Emotional Neglect Of Children To Be Made Illegal In England And Wales

Action for Children has won a campaign to outlaw emotional abuse of children.

The emotional neglect of children will soon be illegal in England and Wales thanks to a three year campaign by Action for Children.

Emotional abuse can be as damaging as physical harm, with long-lasting effects on a child. Emotional neglect can include forcing a child to witness domestic violence and the enforcement of degrading punishments.

Action for Children's chief executive Sir Tony Hawkhead said: "This is a monumental step forward for thousands of children who we know suffer from emotional abuse and countless others whose desperate situations have yet to come to light.

"I've met children who have been scapegoated in their families, constantly humiliated and made to feel unloved. The impact is devastating and can lead to life-long mental health problems and, in some cases, suicide.

"We are one of the last countries in the western world to recognise all forms of child abuse as a crime. Years of campaigning have been rewarded, the government has listened and this law will change lives."

Neglect is the most common reason for a child protection referral across the UK and emotional abuse is more common in these referrals than physical abuse, according to the Department for Education.

Currently, the criminal definition of child neglect, which affects as many as one in ten children, covers physical harm only.

Prior to Action for Children's campaign to fill the legislative gap, child neglect legislation had not been reviewed in the UK for more than 80 years and is still based on the 1868 Poor Law (Amendment) Act.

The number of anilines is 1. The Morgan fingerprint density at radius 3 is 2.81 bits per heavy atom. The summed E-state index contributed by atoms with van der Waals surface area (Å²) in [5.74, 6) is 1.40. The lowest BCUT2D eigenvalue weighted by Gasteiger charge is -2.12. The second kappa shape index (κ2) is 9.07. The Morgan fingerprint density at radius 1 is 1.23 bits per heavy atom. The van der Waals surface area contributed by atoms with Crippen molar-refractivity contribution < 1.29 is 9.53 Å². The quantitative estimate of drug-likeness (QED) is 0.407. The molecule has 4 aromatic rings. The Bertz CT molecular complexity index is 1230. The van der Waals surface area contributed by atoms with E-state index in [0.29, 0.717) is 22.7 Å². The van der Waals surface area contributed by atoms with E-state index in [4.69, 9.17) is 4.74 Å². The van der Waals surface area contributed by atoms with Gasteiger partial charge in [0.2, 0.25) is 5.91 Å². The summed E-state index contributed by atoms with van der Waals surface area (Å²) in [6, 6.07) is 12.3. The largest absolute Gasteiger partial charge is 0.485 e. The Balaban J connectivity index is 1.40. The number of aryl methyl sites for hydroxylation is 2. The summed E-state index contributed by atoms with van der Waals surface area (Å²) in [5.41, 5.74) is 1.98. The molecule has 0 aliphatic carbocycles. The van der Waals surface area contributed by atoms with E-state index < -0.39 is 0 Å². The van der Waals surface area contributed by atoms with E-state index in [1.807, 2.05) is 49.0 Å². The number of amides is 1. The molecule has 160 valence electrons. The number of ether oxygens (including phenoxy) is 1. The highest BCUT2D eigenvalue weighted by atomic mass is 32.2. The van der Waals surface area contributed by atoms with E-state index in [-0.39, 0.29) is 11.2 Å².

Throughout the campaign, the call to update the criminal law gained the support of MPs from all parties, more than 100 of whom signed a letter to the Ministry of Justice supporting the change, as well as the support of social workers, police, children’s charities, senior lawyers, legal academics and other experts.


Related UK National News Stories
Click here for the latest headlines.

30 May 2014
Dramatic Rise In Emotional Abuse Cases
The National Society for the Prevention of Cruelty to Children (NSPCC) is experiencing a surge in the number of emotional neglect and emotional abuse cases, including those so serious they require onward referral to the police and children's services.
01 April 2005
Home Office launches crack down on Net paedophiles
The Home Office has announced new measures to protect children from being 'groomed' by internet paedophiles. As part of the plans new Centre for Child Protection on the Internet will be set up to provide support for the police and child protection agencies.
08 July 2014
Retired Judge Appointed Chair Of Historical Sex Abuse Inquiry
Lady Elizabeth Butler-Sloss has been named as the chairman of a new, wide-ranging, review into historical child sex abuse. The 80-year-old retired senior judge previously led the Cleveland child abuse inquiry in the 1980s.
29 January 2013
Proposal Will Allow Childminders To Accept More Children
New proposals will allow nurseries and childminders in England to look after more children, providing carers qualifications meet new standards. The proposals, due to come into effect in the autumn, would make more childcare places available and reduce costs for parents in the "long term", children's minister Liz Truss has said.
27 May 2008
Foster Care Boosted
Young foster children with emotional or psychological difficulties are to get extra support to stop them getting into trouble at school and help them settle in care placements, thanks to a £3.8 million pilot project announced today by Children's Minister Kevin Brennan.